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Carolyn G. Gallivan, former director of volunteers for United Way

March 4, 1928 - July 12, 2018

Carolyn G. Gallivan was a Buffalo booster and eager volunteer, briefly turning the latter into a profession when she was hired in the early 1980s to be director of volunteers for the United Way of Buffalo & Erie County.

Mrs. Gallivan, who had previously done volunteer work as a member of the Junior League of Buffalo and the Zonta Club, died Thursday at her home in Buffalo. She was 90.

"She felt it was really important to give back to your community. She loved this community and really threw herself into it," said Mrs. Gallivan's daughter, Constance Hoyt.

Hoyt said her mother was such an enthusiastic and effective volunteer that she was approached by the United Way  in 1983 to be the organization's director of volunteers, one of only a few paid positions Mrs. Gallivan ever held.

"That was after she had been president (and) vice president of a number of other things, probably seven or eight volunteer organizations throughout Western New York," said her son, Rick Gallivan.

The former Carolyn Grace Funk was born in Buffalo and raised primarily in North Buffalo. She was a 1945 graduate of Bennett High School. In 1947, she graduated from Chevy Chase Junior College, Chevy Chase, Md., where she studied art.

Mrs. Gallivan briefly worked at L.L. Berger's Department Store in the early 1950s. A wife and mother of six children, Mrs. Gallivan lent her time and volunteer services to many area organizations. She was a past board member of the former Sheehan Memorial Hospital, and a past president of the Junior League of Buffalo, which presented Mrs. Gallivan with its Susan Reid Green Award for outstanding member.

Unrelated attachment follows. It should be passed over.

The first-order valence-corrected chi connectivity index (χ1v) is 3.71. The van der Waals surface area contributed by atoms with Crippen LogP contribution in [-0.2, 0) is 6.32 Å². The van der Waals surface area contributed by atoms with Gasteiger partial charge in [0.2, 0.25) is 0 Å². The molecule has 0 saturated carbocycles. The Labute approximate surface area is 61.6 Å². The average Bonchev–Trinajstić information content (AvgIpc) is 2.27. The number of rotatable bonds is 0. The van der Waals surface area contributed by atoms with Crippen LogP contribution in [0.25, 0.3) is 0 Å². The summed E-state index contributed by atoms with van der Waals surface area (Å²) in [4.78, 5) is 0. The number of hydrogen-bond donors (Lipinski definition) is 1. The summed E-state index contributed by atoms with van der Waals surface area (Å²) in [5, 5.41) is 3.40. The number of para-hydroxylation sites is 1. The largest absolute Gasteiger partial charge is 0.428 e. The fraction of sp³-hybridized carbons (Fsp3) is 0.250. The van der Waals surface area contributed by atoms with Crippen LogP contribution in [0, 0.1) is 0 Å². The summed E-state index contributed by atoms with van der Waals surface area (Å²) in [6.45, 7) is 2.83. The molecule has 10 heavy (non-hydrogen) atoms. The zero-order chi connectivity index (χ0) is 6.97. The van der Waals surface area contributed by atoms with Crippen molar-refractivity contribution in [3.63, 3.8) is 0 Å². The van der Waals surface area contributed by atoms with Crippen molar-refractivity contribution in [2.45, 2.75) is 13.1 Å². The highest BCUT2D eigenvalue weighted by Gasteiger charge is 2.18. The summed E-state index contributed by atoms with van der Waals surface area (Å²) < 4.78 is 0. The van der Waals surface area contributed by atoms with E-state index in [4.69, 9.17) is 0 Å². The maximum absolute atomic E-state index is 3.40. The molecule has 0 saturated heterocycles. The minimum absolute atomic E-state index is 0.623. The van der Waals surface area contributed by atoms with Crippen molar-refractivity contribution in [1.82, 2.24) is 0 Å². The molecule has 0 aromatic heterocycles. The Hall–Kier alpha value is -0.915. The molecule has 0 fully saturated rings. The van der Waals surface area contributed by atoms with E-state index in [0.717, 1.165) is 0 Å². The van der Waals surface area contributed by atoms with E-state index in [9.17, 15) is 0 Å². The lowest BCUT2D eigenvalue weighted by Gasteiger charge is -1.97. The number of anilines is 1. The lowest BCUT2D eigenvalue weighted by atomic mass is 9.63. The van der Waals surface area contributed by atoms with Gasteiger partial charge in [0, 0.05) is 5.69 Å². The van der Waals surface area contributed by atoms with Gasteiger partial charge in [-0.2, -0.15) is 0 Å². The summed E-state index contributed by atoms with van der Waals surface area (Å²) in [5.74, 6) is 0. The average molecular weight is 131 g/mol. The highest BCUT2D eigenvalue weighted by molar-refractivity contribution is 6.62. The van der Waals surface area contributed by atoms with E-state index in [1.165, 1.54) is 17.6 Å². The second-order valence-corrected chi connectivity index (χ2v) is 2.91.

She also was a past president of the Seton Guild, a board member and past president of the Zonta Club of Buffalo, which also presented her with its Zontan of the Year Award.

"She loved the Junior League and she loved the Zonta Club. There is the Carolyn Gallivan Scholarship at the Zonta Club that benefits the girls at Lafayette High School," said her daughter.

Through her volunteer work with the Junior League, Mrs. Gallivan was instrumental in promoting the preservation of the Wilcox mansion, now known as the Theodore Roosevelt Inaugural National Historic Site at 641 Delaware Ave. in the city's Allentown neighborhood.

"They were going to tear it down. They saved it, I mean, the Junior League, my mother and some lawyers from downtown that were very involved in the Preservation Landmark Society," said Hoyt.

Mrs. Gallivan was a past president of the Friends of the Buffalo Psychiatric Center, a board member of the Buffalo Federation of Women's Club, and past board member and president of Mount St. Joseph Academy.

Mrs. Gallivan was on the board of Holy Angels Academy, and was an associate member of the Buffalo Canoe Club. She also was a member of the Erie County Commission to prevent recidivism, through which she worked closely with the Erie County Sheriff's Office.

"I would call my mother a very loving and giving person. She loved children, all children," said Hoyt.

"She loved the City of Buffalo, adored the City of Buffalo. She gave tours before it was popular. I mean, really. She was the original Buffalo booster, if ever there was one. She loved the architecture and always was talking up Buffalo. She was really very proud of her city," Hoyt added.

Mrs. Gallivan was predeceased by husband of 59 years, Richard S.F. Gallivan, who died in 2010.

She is survived by daughters, Judith Duffy, Constance Hoyt and Susan; sons Richard and Brian; a sister, Virginia Wineberg; 10 grandchildren; and three great grandchildren.

A memorial service will be held at a date to be determined by the family.


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